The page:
From a distance, the drop of a mock nuclear weapon — containing only non-nuclear components — was a mere puff of dust rising from a dry lake bed at Nevada’s Tonopah Test Range. However, it marked the start of a new series of test flights vital to the nation’s B61-12 weapon refurbishment program. Initial data showed the test was a success, said officials at Sandia National Laboratories, which runs Tonopah. For months, teams will be analyzing a wealth of data they collected from this first of a qualification test series planned over the next three years.
Those watching from the tower of the range’s Test Operations Center felt “excitement and pleasure that it all worked as we expected,” said Anna Schauer, director of Sandia’s Stockpile Resource Center. The B61-12 consolidates and replaces four B61 variants in the nation’s nuclear arsenal. The first production unit in the weapon’s life extension program is scheduled to be completed in 2020.
Test day dawned cloudless and wind-free, perfect weather at the range, an area of 280 square miles with two main target areas on flat lake beds sitting between mountain ranges. Workers from Sandia and contractor Navarro Research and Engineering operated tracking telescopes, remote cameras and other instruments in the field to gather information on the reliability, accuracy and performance of the weapon under conditions meant to replicate operations.
An F-16C from Nellis Air Force Base near Las Vegas, chosen to drop the test unit representing a B61-12, began with a dry run over one of the lake beds. But during his next pass for the planned release, he had to roar off after a small group of wild horses ambled onto the lake bed. A video feed from a remote camera in the area showed the horses trotting away to safety, herded by wranglers: security officers in a white pickup, its headlights and rack lights pulsing. “That’s a first for us,” said test director Joe Simile of Sandia. “We’ve never had to chase horses away from the target.”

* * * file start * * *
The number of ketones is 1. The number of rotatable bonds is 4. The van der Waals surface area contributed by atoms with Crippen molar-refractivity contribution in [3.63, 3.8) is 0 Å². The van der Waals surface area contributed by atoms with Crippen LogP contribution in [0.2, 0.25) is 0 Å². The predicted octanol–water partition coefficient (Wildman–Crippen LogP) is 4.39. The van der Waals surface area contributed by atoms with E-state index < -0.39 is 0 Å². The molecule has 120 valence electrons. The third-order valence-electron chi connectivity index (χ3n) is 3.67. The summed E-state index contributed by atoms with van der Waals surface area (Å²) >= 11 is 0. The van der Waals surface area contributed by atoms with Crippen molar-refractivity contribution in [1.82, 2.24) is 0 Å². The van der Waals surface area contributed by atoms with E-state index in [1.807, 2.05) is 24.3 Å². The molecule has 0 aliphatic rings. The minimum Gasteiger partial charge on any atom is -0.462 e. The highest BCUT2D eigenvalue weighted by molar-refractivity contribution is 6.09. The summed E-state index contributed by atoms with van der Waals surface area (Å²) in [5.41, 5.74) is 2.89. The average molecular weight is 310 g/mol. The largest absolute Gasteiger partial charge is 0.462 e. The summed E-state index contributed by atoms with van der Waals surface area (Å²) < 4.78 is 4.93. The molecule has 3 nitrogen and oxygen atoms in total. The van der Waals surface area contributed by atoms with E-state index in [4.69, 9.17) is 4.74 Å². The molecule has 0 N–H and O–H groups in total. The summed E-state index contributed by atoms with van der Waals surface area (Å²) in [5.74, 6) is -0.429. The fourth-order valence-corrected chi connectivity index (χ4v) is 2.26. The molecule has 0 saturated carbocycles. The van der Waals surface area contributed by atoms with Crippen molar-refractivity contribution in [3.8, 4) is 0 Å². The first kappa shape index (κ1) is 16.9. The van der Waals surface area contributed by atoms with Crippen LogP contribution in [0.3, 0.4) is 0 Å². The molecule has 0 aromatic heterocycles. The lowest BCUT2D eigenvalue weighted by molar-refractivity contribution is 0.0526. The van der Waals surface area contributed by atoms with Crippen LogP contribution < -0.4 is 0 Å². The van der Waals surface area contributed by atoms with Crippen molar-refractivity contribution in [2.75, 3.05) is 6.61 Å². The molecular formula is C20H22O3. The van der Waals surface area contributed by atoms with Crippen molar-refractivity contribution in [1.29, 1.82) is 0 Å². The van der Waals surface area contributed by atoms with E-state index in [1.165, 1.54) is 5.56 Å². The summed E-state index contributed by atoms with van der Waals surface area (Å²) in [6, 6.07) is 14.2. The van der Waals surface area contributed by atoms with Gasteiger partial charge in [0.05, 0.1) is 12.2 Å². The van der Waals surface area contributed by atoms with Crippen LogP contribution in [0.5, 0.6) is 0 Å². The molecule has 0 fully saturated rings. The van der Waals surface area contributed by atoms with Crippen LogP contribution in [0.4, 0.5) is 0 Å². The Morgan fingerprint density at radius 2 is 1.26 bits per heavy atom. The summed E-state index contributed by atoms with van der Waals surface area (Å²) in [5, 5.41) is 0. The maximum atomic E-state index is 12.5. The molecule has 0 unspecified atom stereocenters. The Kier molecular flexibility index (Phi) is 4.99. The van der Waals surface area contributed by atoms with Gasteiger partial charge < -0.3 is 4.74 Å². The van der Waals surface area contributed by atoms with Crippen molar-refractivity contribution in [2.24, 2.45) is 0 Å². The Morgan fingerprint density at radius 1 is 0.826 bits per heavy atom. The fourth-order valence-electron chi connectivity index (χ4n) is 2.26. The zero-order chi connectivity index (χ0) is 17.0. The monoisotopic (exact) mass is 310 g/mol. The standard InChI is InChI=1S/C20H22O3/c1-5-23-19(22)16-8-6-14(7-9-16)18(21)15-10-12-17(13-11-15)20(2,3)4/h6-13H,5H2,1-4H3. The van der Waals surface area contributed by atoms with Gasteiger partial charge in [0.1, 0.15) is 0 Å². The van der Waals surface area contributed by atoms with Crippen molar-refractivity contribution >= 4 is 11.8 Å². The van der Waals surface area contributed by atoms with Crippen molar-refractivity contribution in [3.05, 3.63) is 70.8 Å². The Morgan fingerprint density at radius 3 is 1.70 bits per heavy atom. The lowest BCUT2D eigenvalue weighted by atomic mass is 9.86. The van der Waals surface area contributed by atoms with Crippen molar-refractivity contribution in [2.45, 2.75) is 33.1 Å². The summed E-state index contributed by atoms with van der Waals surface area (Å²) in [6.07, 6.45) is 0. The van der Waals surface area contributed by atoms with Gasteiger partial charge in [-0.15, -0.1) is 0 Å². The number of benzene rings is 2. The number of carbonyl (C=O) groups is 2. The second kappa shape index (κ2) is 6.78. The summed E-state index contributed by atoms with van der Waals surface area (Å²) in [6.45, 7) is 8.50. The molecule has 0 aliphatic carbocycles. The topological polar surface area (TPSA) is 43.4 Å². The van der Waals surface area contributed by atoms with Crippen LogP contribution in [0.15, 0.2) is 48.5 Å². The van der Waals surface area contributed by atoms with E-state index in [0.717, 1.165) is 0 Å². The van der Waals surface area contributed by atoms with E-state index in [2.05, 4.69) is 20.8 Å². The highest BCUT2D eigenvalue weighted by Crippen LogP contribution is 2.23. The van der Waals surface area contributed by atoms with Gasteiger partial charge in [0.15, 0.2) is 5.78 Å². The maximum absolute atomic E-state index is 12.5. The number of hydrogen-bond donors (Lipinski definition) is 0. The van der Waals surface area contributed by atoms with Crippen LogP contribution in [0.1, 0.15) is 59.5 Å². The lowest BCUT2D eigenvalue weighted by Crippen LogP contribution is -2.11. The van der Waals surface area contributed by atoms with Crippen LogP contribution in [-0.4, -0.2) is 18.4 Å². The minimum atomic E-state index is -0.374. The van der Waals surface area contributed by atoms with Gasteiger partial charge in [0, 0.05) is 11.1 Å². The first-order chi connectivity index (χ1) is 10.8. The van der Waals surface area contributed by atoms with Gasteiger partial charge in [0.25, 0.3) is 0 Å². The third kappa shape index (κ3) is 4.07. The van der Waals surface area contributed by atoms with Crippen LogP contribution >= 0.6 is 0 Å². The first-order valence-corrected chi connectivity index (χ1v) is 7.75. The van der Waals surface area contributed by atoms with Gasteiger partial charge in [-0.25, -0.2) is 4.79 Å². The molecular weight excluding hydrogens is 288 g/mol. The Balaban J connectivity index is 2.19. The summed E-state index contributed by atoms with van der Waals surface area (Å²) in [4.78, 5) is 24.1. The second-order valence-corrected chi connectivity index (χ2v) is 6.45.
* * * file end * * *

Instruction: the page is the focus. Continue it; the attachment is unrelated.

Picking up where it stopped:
The extra pass meant the F-16 carrying the test unit and a companion wingman F-16 would have to refuel in flight from a tanker airplane circling the area before returning to base. Then, horses cleared off, the pilots circled back. The test director queried those responsible for the various aspects of the test, from telemetry to the pilot of the drop plane. One by one they gave the test a go and a disembodied voice over the intercom announced, “Range is green. Cleared to release.”
The announcement, “Commence run,” galvanized dozens of people watching and listening to live feeds of preparations at the tower. Most dashed out to the balconies to watch — a natural reaction despite knowing the lake bed was miles away and they’d see nothing more than dust rising from the high-altitude drop. The video feed, a much closer look, showed the F-16 release the test unit, the unit’s spin rocket motor ignite and the mock weapon fall through the air.
After the drop, the two F-16s turned to scream past the control tower about a half mile away, giving observers a closer look at the planes. On the lake bed, the only sign of the drop was a surprisingly neat hole. An hour or so after the test, Simile stood near the hole, describing plans to recover the weapon.